Jamie Oliver is using fresh fruit and vegetables to try to win the hearts, or at least the fatty arteries, of a West Virginia city. Rachael Ray is working to reform school lunch. Paula Deen, queen of Southern-fried goodness, recently taught an auditorium of kids how to cook and eat healthy.
Chefs have always wanted people to eat something good. Now, it seems they are just as interested in seeing that people eat well.
Pioneers like California chef Alice Waters and, more recently, journalist Michael Pollan have been preaching the gospel of fresh, unadulterated food for years.
But when everyone from Deen to "Dancing With the Stars" alum Rocco DiSpirito is talking about the benefits of produce over processed, it is clear that the tent has gotten a little bigger.
That is partly because the rock star status TV chefs enjoy giving them an entree into American kitchens that previous proponents of healthy eating lacked, notes Lee Schrager, founder and organizer of the annual South Beach Wine and Food Festival.
Oliver, for example, is headlining "Jamie Oliver's Food Revolution," an ABC reality show documenting his efforts to change eating habits in a community the network calls the nation's unhealthiest.
Chefs have a responsibilty
Chefs are realizing they have a responsibility to use their influence to foster change, Oliver says. And celebrities often can do that with more panache than traditional nutrition advocates have.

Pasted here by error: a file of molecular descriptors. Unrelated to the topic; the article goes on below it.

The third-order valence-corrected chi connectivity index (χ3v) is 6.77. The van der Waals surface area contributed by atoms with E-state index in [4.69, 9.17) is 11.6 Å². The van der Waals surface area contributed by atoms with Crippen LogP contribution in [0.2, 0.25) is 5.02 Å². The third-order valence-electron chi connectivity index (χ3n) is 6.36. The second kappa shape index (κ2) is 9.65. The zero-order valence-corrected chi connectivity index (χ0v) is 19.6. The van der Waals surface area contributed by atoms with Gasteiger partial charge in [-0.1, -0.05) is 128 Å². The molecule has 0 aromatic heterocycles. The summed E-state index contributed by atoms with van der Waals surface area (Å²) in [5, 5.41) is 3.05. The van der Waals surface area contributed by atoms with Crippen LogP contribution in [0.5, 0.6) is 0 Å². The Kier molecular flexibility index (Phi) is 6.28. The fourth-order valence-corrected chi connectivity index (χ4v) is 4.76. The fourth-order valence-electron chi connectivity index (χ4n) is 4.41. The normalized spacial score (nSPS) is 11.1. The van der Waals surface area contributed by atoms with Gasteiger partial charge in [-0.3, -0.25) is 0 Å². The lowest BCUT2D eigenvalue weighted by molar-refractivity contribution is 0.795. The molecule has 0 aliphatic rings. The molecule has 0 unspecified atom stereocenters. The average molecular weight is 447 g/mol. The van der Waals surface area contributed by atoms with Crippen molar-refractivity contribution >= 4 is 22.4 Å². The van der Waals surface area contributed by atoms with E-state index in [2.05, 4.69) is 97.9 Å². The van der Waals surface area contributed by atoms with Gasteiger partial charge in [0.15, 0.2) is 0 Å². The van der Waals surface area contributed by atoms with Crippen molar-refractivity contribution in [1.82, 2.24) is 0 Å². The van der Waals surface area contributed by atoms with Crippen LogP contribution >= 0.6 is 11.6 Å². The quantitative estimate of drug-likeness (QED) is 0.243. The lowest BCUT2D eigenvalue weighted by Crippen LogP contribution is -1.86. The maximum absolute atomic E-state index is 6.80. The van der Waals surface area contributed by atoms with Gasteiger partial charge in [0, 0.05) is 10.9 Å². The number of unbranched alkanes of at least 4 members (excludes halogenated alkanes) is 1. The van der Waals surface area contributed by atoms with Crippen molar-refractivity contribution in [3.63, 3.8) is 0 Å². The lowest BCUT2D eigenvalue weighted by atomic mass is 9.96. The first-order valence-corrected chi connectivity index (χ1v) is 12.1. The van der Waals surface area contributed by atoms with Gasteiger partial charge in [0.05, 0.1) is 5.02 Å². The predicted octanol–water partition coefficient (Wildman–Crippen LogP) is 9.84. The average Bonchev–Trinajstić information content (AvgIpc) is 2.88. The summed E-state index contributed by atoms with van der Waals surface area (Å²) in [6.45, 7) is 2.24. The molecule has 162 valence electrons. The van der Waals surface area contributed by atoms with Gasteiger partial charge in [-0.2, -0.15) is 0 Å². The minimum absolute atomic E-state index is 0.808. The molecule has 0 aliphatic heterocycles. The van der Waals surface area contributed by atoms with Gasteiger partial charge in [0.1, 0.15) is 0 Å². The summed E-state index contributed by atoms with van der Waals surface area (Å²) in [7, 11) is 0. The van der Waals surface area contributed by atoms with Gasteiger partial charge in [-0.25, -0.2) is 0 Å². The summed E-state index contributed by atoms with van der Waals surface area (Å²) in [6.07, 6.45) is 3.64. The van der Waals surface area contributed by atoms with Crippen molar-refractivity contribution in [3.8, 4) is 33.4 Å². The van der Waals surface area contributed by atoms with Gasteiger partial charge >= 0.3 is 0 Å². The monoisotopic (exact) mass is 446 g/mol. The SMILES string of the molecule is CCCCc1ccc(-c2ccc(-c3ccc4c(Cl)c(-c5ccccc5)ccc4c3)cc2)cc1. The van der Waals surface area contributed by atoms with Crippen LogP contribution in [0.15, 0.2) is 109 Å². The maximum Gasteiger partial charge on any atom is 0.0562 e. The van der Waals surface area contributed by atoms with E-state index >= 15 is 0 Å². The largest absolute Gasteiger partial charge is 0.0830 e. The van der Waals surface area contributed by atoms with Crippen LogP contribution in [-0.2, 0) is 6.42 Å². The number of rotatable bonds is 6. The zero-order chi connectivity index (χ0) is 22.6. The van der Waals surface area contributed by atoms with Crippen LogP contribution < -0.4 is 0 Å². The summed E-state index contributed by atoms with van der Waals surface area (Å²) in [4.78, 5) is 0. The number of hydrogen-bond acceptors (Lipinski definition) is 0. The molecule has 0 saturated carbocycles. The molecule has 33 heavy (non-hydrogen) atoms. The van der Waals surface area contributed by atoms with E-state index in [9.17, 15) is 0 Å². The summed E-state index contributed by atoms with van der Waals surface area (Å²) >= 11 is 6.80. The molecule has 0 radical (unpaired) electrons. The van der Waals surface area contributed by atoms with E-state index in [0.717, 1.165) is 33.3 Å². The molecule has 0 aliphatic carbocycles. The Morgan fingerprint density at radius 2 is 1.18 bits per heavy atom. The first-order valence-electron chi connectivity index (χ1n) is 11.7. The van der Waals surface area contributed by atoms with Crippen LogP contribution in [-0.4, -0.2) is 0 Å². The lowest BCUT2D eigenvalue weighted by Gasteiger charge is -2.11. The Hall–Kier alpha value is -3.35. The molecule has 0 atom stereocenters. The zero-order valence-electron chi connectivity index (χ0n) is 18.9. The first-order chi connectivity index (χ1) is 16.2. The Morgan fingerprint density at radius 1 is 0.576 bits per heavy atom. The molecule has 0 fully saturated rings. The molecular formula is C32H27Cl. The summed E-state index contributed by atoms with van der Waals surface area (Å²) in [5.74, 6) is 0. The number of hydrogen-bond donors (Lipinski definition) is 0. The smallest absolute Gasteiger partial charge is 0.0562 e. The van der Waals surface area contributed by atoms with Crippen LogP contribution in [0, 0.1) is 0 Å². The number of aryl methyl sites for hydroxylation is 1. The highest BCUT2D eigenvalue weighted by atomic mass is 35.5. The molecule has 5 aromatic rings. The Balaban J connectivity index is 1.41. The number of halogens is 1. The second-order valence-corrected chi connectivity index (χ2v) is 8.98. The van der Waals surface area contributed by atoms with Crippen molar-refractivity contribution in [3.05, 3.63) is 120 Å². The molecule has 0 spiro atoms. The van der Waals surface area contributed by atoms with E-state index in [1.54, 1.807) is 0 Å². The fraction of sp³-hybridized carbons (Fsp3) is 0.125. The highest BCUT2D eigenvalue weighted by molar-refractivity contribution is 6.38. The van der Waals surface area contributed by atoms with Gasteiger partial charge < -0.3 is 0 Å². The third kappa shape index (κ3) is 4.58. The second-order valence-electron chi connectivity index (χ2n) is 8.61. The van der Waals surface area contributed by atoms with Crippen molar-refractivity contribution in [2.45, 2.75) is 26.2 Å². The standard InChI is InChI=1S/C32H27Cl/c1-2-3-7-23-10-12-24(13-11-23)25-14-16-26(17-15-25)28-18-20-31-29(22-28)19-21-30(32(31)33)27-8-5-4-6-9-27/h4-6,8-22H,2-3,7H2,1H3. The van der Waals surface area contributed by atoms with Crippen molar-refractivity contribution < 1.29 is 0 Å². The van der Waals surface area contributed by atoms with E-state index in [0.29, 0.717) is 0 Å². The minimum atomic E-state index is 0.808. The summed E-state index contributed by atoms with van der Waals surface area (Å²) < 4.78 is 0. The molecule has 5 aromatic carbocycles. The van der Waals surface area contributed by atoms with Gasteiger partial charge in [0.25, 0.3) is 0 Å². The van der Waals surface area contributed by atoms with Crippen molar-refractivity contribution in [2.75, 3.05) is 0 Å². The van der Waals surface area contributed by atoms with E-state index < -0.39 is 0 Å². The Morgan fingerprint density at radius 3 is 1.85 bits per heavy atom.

Snappy titles and glamorous stars are new tactics for the eat healthy movement, which in the past has been perceived, fairly or not, as fun-deprived. Even Sesame Street is reaching for star power. The program recently named Art Smith, Oprah Winfrey's former chef, as its healthy eating adviser.
"It's becoming less elitist," says nutrition and policy expert Marion Nestle, who credits first lady Michelle Obama's championing of healthy eating with helping take the issue mainstream.
A tipping point in the debate seems to be child obesity, the focus of the first lady's campaign. A nation that can gaze with equanimity at racks of XXL clothing for grown-ups has grown less tolerant of needing "husky" jeans for 5-year-olds.
Even the message itself has changed. Low-fat and low-carb are so last century. Today, it is about balance and real foods.
"It's far better to eat a balanced diet of full-fat whole foods than it is to eat no-fat, low-fat or fake foods where they've replaced fat with fillers and stuff like that," says Rachel Ray. "And I think that one of the benefits of eating a balanced diet is that you can eat some of the things that are not so figure-friendly some of the time."
Still, even celebrity-driven change does not come easily.
Oliver, in the early episodes of his new show at least, has made some converts but also gotten pushback from people who do not take kindly to an out-of-towner overhauling their diets.
But, he says, it is an effort worth making.
"One doesn't want to suck the life or fun out of food because that would be wrong. But, you know, I think the general world of food; chefs, celebrity chefs, fast-food industry, supermarkets, the `government food gang,' they all need to do a bit. Hopefully, a bit more than a bit. And if they do, the world will change."